1% fragrance oil or essential oil blend
Colour as preferred

Mix the sugar, baking soda, and cream of tartar together well. Add the surfactants, oil, fragrance oil and colour (optional) to the product. Mix well until the product clumps together in your hand well. Press into moulds and wait until ready (drying time will depend upon the size of your product). Ummould. Use. Rejoice (fa la la la la la, la la la la!)

After writing all of this, it is possible that the surfactants in this product are melt & pour soap as they seemed to be with the Sugar Babe sugar scrub. 

What would I make instead of this? I know we're supposed to be duplicating products, but this looks like a really drying product for our skin. I can see this one being way better with some oils and butters, so I'm going to try it tomorrow. Join me then to take the concept of duplicating a slight step further - by adding things we like to something to make it more awesome!

In the meantime, check out what Petra and I came up with for the Sugar Babe Sugar Scrub from Lush. This would be far more moisturizing than this product! 

4 comments:

David said...

I thought that Lush had gotten it right finally but it appears that they still haven't! Tartaric acid and Cream of Tartar are not the same thing. Cream of Tartar is Potassium Bitartrate which is a potassium acid salt of tartaric acid. Here's a good basic explanation: http://www.ehow.com/about_5650685_tartaric-acid-vs_-cream-tartar.html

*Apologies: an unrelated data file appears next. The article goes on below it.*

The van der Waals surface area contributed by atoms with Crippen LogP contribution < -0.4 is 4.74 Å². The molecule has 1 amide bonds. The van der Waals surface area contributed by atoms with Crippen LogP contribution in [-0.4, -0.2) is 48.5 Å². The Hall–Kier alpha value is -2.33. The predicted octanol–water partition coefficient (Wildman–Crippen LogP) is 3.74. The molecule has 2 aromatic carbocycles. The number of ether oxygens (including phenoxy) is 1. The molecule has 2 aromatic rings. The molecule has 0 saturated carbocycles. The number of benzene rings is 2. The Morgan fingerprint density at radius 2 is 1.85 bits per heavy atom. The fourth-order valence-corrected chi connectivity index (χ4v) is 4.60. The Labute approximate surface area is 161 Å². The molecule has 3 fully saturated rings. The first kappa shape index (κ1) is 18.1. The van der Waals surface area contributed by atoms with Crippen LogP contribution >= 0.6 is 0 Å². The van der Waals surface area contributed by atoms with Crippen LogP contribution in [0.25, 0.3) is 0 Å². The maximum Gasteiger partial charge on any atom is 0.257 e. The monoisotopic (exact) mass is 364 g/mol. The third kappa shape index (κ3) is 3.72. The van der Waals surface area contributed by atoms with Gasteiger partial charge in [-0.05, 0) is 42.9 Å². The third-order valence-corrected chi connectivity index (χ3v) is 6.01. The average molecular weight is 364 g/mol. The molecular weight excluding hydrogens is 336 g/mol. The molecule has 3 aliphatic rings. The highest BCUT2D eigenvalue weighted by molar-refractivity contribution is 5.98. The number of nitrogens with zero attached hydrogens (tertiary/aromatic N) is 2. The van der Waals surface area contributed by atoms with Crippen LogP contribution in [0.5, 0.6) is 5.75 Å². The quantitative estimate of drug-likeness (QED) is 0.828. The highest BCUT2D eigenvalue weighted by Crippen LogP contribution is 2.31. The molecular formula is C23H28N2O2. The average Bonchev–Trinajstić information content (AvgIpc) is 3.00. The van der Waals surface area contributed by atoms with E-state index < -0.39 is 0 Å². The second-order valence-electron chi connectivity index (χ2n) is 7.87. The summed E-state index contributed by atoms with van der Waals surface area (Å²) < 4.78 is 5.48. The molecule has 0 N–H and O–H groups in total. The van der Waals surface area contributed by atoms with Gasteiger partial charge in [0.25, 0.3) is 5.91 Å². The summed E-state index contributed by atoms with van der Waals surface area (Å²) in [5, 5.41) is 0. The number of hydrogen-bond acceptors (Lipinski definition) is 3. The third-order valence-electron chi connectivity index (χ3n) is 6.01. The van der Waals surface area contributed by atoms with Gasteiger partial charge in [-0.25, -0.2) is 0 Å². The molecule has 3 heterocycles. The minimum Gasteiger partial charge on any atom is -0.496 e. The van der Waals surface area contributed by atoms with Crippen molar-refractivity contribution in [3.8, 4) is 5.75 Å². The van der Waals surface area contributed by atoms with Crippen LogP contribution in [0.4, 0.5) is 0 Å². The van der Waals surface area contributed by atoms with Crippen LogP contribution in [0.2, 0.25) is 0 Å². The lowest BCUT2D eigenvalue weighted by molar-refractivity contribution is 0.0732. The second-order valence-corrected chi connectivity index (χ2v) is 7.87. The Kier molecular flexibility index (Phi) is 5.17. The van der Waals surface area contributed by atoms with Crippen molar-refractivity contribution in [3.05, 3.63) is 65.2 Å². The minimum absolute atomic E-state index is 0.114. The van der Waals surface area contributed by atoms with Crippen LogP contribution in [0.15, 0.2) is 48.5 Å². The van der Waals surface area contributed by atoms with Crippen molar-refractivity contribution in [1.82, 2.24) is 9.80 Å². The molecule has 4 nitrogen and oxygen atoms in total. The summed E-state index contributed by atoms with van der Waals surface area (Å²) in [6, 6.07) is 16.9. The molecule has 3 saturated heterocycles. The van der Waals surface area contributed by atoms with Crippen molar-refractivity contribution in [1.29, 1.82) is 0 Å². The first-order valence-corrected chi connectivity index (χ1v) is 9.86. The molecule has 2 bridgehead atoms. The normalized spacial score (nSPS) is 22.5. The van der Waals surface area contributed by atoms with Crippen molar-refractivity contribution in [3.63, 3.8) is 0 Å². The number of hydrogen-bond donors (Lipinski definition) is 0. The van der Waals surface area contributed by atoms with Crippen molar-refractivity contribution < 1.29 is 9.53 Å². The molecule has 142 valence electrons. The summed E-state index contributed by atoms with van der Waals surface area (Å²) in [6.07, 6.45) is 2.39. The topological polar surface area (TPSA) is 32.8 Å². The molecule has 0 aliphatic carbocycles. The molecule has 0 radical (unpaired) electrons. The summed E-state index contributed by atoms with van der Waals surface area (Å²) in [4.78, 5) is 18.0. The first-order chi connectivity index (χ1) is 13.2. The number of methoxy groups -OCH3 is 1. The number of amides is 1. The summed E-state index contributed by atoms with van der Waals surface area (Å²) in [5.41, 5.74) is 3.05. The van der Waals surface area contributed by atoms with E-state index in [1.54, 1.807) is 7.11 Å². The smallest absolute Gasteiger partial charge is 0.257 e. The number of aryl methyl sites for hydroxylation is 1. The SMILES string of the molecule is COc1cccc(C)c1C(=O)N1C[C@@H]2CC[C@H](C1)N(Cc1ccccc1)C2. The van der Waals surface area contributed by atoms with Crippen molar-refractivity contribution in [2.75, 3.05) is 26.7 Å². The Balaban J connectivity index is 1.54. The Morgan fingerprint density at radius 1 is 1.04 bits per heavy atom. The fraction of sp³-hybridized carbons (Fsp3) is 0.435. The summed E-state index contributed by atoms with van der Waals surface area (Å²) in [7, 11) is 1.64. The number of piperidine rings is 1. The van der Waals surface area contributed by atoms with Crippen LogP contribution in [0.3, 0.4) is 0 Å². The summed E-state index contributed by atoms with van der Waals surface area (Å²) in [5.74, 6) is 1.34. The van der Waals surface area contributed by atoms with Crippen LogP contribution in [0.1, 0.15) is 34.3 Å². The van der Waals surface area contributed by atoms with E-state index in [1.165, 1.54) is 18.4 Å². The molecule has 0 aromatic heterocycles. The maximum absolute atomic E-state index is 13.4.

David said...

Susan, thanks again for all of your hard work and for sharing it with everyone! I couldn't help but notice an error which I have seen in Lush product listings in the past and that is listing Cream of Tartar (Tartaric Acid). Cream of Tartar is Potassium Bitartrate and although related to Tartaric Acid, they are not the same thing. See this article for further explanation:
http://www.ehow.com/about_5650685_tartaric-acid-vs_-cream-tartar.html perhaps you might want to address this in your blog. Thanks again for your inspiration!

Anonymous said...

Hey, this formulation sure is sweet:) Actually I never tried out Lush products but they are kinda expensive.Particular product(s) caught my eye: thier shower smoothies. I really thought the ingredient list was nice especial since they didnt have SLS and their shower Smoothies seemed so luxurious though apparently they do not foam much. But darn are they expensive and I couldn't figure out how they made it ad I know for sure it wouldn't be castille soap as there is no potassium hydroxide or sodsodium hydroxide listed meaning they did not ise it like they do for castille soap .... I was wondering if you could recreate any one of them?

Kim Vermeiren said...

I know I'm pretty late to the party but I've recently started buying Lush, it's pretty nice to give ideas for what I can craft. I've always been wary of them considering their preservatives. Talking about preservative, shouldn't there be one in the scrub bar? I checked their website and it doesn't have a preservative either. It's supposed to be a product that gives multiple uses and comes into contact with water. Soooo... I'm confused... It does need one, right? Would germall plus work?